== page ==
Background: Cardiac magnetic resonance techniques permit quantification of the myocardial extracellular volume fraction (ECV), representing a surrogate marker of reactive interstitial fibrosis, and late gadolinium enhancement (LGE), representing replacement fibrosis or scar. ECV and LGE have been independently linked with heart failure (HF) events. In deriving ECV, coronary artery disease type LGE, but not non-coronary artery disease type LGE, has been consistently excluded. We examined the associations between LGE, global ECV derived from myocardial tissue segments free of any detectable scar, and subsequent HF events. Methods: Mid short-axis T1 maps were divided into 6 cardiac segments, each classified as LGE absent or present. Global ECV was derived from only segments without LGE. ECV was considered elevated if >30%, the upper 95% bounds of a reference group without known cardiac disease (n=28). Patients were divided into 4 groups by presence of elevated ECV and of any LGE. Subsequent HF hospitalization and any death were ascertained. Their relationship with ECV was examined separately and as a composite with Cox proportional hazard models. Results: Of 1604 serial patients with T1 maps, 1255 were eligible after exclusions and followed over a median 26.3 (interquartile range, 15.9-37.5) months. Patients with elevated ECV had increased risk for death (hazard ratio [HR] 2.45 [95% CI, 1.76-3.41]), HF hospitalization (HR, 2.45 [95% CI, 1.77-3.40]), and a combined end point of both outcomes (HR, 2.46 [95% CI, 1.94-3.14]). After adjustments for covariates including LGE, the relationship persisted for death (HR, 1.82 [95% CI, 1.28-2.59]), hospitalization (HR, 1.60 [95% CI, 1.12-2.27]), and combined end points (HR, 1.73 [95% CI, 1.34-2.24]). Conclusions: ECV measures of diffuse myocardial fibrosis were associated with HF outcomes, despite exclusion of replacement fibrosis segments from their derivation and even among patients without any scar. ECV may have a synergistic role with LGE in HF risk assessment.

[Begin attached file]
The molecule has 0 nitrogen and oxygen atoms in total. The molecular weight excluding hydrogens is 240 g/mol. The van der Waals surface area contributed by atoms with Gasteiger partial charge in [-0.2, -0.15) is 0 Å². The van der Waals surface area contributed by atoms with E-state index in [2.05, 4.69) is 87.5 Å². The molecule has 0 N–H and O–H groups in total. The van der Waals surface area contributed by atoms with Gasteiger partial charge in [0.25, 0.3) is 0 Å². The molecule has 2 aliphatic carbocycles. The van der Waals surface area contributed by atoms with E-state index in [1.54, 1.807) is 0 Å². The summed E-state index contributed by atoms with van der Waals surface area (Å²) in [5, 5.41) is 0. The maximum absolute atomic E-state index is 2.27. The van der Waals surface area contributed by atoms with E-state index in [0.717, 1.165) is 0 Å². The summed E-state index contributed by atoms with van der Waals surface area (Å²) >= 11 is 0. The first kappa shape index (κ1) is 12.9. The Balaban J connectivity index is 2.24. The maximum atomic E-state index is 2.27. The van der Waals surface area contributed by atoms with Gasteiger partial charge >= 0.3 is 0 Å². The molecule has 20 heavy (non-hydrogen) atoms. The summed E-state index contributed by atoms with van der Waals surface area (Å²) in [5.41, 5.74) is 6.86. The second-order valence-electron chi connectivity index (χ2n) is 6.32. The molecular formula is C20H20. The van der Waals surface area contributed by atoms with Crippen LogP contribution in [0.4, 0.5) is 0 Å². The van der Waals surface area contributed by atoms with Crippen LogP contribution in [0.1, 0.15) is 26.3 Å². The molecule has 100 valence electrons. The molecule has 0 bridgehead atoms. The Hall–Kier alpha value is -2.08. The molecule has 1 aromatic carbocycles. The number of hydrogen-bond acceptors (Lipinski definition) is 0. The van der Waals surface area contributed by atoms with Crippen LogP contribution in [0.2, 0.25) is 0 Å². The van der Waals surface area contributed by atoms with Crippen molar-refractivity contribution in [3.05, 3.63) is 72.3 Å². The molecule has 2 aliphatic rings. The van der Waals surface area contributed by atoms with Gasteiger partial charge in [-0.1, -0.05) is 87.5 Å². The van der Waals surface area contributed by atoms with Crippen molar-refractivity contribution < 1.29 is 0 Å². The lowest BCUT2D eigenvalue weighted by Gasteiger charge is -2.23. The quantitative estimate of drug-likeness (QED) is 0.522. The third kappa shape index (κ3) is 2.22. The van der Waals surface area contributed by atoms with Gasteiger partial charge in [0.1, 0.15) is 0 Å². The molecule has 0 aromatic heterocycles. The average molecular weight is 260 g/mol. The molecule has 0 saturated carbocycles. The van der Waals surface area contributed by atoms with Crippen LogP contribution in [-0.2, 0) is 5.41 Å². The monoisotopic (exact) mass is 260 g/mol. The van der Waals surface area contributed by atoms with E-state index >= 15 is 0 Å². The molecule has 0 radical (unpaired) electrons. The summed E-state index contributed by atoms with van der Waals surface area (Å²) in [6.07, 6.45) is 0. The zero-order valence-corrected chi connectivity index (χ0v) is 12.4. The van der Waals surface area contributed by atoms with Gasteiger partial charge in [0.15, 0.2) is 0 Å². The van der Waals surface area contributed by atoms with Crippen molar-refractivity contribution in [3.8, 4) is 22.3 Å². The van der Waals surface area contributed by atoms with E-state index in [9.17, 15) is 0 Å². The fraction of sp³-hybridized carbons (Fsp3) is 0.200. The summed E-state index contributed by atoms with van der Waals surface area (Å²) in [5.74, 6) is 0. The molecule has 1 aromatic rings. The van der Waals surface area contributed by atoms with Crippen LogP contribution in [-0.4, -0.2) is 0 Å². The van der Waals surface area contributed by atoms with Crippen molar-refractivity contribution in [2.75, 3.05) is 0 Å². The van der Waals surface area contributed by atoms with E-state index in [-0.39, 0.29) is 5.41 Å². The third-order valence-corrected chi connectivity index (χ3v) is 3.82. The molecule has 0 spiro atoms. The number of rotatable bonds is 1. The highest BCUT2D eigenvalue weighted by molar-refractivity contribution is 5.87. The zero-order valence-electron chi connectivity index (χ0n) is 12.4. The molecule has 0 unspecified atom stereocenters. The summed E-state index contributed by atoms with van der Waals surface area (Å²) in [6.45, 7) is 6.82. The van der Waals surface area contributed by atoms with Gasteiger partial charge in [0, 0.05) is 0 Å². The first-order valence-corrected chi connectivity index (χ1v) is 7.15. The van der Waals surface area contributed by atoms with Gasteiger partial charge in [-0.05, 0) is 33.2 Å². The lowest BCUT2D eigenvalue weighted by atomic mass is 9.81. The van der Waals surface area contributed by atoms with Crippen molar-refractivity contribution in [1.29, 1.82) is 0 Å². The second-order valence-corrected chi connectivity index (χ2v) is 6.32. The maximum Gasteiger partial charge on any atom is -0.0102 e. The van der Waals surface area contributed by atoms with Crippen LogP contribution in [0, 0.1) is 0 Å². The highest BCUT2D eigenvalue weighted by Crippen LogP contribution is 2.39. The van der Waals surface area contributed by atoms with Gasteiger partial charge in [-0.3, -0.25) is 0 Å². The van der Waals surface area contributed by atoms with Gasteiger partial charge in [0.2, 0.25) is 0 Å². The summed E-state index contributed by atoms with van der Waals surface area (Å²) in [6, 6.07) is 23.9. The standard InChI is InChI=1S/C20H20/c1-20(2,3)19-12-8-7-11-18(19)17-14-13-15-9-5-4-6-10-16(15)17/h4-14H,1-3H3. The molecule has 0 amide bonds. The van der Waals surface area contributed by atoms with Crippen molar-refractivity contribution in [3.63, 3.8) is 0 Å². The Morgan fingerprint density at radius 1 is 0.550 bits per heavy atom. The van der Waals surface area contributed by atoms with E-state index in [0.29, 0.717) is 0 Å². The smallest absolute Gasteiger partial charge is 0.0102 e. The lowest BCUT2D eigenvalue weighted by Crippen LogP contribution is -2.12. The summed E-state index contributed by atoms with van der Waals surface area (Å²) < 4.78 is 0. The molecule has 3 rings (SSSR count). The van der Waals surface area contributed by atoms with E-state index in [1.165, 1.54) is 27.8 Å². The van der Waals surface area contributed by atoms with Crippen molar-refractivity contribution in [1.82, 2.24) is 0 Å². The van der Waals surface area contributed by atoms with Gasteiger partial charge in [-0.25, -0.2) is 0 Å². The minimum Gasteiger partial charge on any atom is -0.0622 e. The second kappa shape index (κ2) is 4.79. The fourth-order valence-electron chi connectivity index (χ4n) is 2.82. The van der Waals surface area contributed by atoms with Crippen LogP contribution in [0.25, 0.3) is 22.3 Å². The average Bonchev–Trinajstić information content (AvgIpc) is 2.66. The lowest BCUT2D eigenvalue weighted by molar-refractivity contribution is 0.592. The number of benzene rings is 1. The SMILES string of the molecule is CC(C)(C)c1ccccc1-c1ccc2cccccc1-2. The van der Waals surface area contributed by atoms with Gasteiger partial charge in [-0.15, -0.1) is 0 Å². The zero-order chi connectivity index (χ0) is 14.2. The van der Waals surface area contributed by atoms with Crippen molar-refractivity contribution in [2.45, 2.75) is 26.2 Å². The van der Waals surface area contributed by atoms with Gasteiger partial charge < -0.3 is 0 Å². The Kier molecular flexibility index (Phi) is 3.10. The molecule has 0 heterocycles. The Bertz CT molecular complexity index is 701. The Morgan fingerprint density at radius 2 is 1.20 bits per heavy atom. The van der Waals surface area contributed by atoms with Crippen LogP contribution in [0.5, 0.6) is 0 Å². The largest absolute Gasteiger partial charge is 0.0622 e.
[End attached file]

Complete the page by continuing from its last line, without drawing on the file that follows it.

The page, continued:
All Science Journal Classification (ASJC) codes
- Radiology Nuclear Medicine and imaging
- Cardiology and Cardiovascular Medicine